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Ruby and Sapphire


Red corundums are rubies. Blue corundums are sapphires. Trace elements produce their colors.


Article by: , Ph.D., GIA Graduate Gemologist


rubies

Rubies: The most desired variety of corundum is the ruby. The red color is produced by trace amounts of chromium in the mineral. These two beautiful rubies were mined in Madagascar. The one on the left is a 7 x 5 millimeter octagon that weighs about 1.32 carats. The one on the right is an 8 x 6 millimeter oval that weighs about 1.34 carats. Although Asia has been the traditional source of gem corundum for over one thousand years, Africa is poised to become a new primary source.

Ruby, Sapphire, and Fancy Sapphire

Most people don't realize that ruby and sapphire are both gems of the mineral corundum. Both of these gemstones have the same chemical composition and the same mineral structure. Trace amounts of impurities determine if a gem corundum will be a brilliant red ruby or a beautiful blue sapphire. It is surprising that "impurities" can produce such wonderful results!

Red and blue are just two of the many colors found in gem corundums. Trace amounts of other elements can produce brilliant yellow, orange, green, and purple gems. Red corundums are known as "rubies," blue corundums are known as "sapphires," and corundums of any other color are known as "fancy sapphires." Impurities cause corundum to occur in a spectrum of colors, and when it is completely free of color-causing impurities, it is a colorless gem known as "white sapphire."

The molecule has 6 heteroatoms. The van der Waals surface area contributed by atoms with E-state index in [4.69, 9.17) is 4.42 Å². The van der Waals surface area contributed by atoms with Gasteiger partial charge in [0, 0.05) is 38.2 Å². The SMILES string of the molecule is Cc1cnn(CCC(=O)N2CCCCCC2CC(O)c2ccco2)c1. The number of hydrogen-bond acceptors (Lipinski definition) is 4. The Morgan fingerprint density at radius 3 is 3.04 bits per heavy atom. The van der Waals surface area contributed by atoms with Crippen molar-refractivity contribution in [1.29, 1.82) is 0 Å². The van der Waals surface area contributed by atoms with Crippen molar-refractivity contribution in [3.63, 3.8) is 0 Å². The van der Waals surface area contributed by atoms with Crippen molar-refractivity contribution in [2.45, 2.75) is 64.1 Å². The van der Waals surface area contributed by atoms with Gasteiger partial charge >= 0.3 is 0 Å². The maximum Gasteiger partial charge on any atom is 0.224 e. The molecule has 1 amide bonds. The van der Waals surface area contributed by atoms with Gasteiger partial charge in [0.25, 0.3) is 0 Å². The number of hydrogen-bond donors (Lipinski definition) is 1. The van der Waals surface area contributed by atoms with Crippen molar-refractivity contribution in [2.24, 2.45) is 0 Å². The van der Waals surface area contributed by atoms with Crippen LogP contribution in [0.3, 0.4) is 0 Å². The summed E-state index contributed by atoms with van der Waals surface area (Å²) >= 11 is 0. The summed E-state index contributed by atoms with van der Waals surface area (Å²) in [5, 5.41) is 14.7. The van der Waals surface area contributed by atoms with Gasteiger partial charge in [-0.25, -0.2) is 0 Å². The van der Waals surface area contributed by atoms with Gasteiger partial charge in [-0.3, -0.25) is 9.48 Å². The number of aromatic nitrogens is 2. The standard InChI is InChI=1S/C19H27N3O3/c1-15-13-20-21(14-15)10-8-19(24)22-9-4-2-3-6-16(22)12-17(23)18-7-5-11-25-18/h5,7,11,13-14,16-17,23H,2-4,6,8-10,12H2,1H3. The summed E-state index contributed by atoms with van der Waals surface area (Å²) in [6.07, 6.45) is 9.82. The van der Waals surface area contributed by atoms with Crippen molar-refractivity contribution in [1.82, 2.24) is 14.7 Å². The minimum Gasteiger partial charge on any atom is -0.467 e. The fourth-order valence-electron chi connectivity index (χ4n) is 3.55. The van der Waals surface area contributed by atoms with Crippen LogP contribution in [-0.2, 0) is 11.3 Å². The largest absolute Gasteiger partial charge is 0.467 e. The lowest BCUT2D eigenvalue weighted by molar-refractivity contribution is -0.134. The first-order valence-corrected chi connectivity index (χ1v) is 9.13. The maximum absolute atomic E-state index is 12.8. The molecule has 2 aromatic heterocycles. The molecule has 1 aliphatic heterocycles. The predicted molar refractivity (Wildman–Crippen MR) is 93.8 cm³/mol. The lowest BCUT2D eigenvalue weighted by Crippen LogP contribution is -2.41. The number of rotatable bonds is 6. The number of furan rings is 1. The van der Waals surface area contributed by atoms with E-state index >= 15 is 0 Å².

ruby crystal

Ruby on marble: A ruby crystal on white marble from Jegdalek, Saroby, Afghanistan. This crystal is about 1.6 centimeters in length. Specimen and photo by Arkenstone / www.iRocks.com.

What Makes a Ruby?

Rubies are gem corundums with a dominant red color. The color can range from orangy red to purplish red or brownish red. The most desirable color range is a pure vibrant red to a slightly purplish red.

The red color of ruby is produced by the presence of chromium in the gem. A small trace of chromium will produce a pink color. To be considered a ruby, there must be enough chromium to give the gem a distinctly red color.


Ruby Treatments

Very few specimens of corundum have a natural color within the range required for a ruby. Very few also have the clarity required to produce a nice faceted stone. Long ago, people who prepare gem materials for cutting began experimenting with ways to improve their color and clarity.

Heating